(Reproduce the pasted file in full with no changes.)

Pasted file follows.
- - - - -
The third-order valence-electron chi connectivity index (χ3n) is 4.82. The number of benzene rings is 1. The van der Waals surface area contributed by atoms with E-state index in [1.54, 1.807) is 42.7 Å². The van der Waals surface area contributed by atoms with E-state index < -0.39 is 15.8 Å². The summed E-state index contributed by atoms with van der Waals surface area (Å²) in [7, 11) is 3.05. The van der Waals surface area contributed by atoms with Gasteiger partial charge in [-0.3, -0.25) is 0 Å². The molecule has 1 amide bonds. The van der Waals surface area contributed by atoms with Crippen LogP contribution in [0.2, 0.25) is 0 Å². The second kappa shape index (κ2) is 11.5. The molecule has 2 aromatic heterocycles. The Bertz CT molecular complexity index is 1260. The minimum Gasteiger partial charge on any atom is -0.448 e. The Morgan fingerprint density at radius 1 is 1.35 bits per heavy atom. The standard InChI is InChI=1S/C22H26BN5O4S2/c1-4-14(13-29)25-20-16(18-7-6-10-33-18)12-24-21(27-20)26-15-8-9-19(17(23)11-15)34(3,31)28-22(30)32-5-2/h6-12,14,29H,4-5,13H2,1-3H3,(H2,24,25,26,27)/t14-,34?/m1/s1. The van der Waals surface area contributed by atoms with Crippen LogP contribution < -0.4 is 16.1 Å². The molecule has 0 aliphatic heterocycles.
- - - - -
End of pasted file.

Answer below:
The third-order valence-electron chi connectivity index (χ3n) is 4.82. The number of benzene rings is 1. The van der Waals surface area contributed by atoms with E-state index in [1.54, 1.807) is 42.7 Å². The van der Waals surface area contributed by atoms with E-state index < -0.39 is 15.8 Å². The summed E-state index contributed by atoms with van der Waals surface area (Å²) in [7, 11) is 3.05. The van der Waals surface area contributed by atoms with Gasteiger partial charge in [-0.3, -0.25) is 0 Å². The molecule has 1 amide bonds. The van der Waals surface area contributed by atoms with Crippen LogP contribution in [0.2, 0.25) is 0 Å². The second kappa shape index (κ2) is 11.5. The molecule has 2 aromatic heterocycles. The Bertz CT molecular complexity index is 1260. The minimum Gasteiger partial charge on any atom is -0.448 e. The Morgan fingerprint density at radius 1 is 1.35 bits per heavy atom. The standard InChI is InChI=1S/C22H26BN5O4S2/c1-4-14(13-29)25-20-16(18-7-6-10-33-18)12-24-21(27-20)26-15-8-9-19(17(23)11-15)34(3,31)28-22(30)32-5-2/h6-12,14,29H,4-5,13H2,1-3H3,(H2,24,25,26,27)/t14-,34?/m1/s1. The van der Waals surface area contributed by atoms with Crippen LogP contribution < -0.4 is 16.1 Å². The molecule has 0 aliphatic heterocycles.